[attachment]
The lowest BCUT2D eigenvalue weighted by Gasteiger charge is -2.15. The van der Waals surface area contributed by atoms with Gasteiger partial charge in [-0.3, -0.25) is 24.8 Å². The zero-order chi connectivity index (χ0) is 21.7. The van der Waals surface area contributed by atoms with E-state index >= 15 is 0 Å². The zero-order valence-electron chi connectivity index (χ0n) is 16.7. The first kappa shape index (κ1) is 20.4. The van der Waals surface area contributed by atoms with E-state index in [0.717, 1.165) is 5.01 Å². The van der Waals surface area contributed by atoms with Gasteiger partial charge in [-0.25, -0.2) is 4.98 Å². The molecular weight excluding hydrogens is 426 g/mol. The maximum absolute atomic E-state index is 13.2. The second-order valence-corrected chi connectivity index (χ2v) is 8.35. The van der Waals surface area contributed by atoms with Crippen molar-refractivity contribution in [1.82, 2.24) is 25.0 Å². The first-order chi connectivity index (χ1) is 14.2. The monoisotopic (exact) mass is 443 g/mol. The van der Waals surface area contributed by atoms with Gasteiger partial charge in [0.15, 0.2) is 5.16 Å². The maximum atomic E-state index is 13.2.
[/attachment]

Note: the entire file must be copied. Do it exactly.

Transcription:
The lowest BCUT2D eigenvalue weighted by Gasteiger charge is -2.15. The van der Waals surface area contributed by atoms with Gasteiger partial charge in [-0.3, -0.25) is 24.8 Å². The zero-order chi connectivity index (χ0) is 21.7. The van der Waals surface area contributed by atoms with E-state index >= 15 is 0 Å². The zero-order valence-electron chi connectivity index (χ0n) is 16.7. The first kappa shape index (κ1) is 20.4. The van der Waals surface area contributed by atoms with E-state index in [0.717, 1.165) is 5.01 Å². The van der Waals surface area contributed by atoms with Gasteiger partial charge in [-0.25, -0.2) is 4.98 Å². The molecular weight excluding hydrogens is 426 g/mol. The maximum absolute atomic E-state index is 13.2. The second-order valence-corrected chi connectivity index (χ2v) is 8.35. The van der Waals surface area contributed by atoms with Crippen molar-refractivity contribution in [1.82, 2.24) is 25.0 Å². The first-order chi connectivity index (χ1) is 14.2. The monoisotopic (exact) mass is 443 g/mol. The van der Waals surface area contributed by atoms with Gasteiger partial charge in [0.15, 0.2) is 5.16 Å². The maximum atomic E-state index is 13.2.